Confronting TaboosThe issue you hold in your hands is long overdue. Yes, perhaps we went over-the-top with our cover type, but we mean what we say. And we want all Mix 5/01/2007 8:00 AM Eastern
The issue you hold in your hands is long overdue. Yes, perhaps we went over-the-top with our cover type, but we mean what we say. And we want all Mix readers to pause — if just for a moment — and think about what goes on in their daily lives, both inside and outside the studio.
In researching this special issue, we found that for many, there is no life beyond their job. And that may be just fine for some. Ours is an industry that's fueled by passion, and sometimes that passion translates into 24-hour sessions or six weeks without a break writing code for a new software release. Those who live a life inside the pro audio world are here because they simply can't imagine being anywhere else. The hours, the lifestyle, the take-out food are all part of the game. Or as Hunter S. Thompson said, “Buy the ticket, take the ride.”
But that doesn't mean passion can't be balanced by a bit of common sense. In developing this year's themed issue, we were responding to two areas of concern. First, we noticed too many obituaries crossing our desk — men and women in their 40s and 50s who had plenty left to give. And second, we started thinking about ears. Last year, the mass media inundated us with warnings about how earbuds are wrecking an entire generation's hearing. What's really going on and how can we — who live a life in audio — save our own ears?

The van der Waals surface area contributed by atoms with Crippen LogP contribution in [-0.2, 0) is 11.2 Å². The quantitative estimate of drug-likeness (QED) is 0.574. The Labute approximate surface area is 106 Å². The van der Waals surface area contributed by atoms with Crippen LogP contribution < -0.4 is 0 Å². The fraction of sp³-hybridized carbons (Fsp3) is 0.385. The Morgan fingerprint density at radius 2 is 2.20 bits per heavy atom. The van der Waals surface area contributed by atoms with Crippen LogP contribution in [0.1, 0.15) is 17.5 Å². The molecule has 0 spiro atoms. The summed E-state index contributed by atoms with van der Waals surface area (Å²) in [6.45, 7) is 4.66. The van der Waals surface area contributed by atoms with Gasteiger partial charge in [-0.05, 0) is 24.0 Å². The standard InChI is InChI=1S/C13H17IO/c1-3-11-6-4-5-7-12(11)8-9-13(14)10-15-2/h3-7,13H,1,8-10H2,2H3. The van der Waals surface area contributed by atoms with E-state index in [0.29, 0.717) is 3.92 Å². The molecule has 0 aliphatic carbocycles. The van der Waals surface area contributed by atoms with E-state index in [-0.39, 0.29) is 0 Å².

Not surprisingly, we found health and hearing to be taboo topics in professional audio. If an NFL running back pulls a hamstring, it's front-page news, but if an engineer discovers a notch at 3k, it's not meant for conversation. We know why that is, but that doesn't mean engineers should avoid getting their ears checked — or continue to ignore the hazards. Steps taken now can prevent further damage.
“When I talked to audiologists, they seemed perplexed that people who depend on their ears for a living are often the ones most reluctant to turn it down,” says Mix features editor Sarah Jones, who drove this issue from concept to completion. “But it's more than just hearing. Being aware means recognizing your own limits, whether it's volume levels or pulling a second all-nighter this week. People can find success without reaching their breaking point. It's all up to the individual.”
Each person's situation is different, and what causes stress in some may provide an adrenaline rush for others. But there is no denying that the world of professional audio presents some common lifestyle stressors, and some definite demands on hearing. Solutions for managing stress and for protecting your hearing are out there; it's a matter of finding what works best for you.
We're not self-help artists here, and we're not trying to tell anybody how to live a “correct” life. As Blair Jackson points out in our opening essay, there are plenty of glass houses here in our office. But we do care about this industry, and that means we care about the people who make it run.
Keep the passion. Keep the faith. Pump up the volume when the music demands it. Just be smart. And be aware.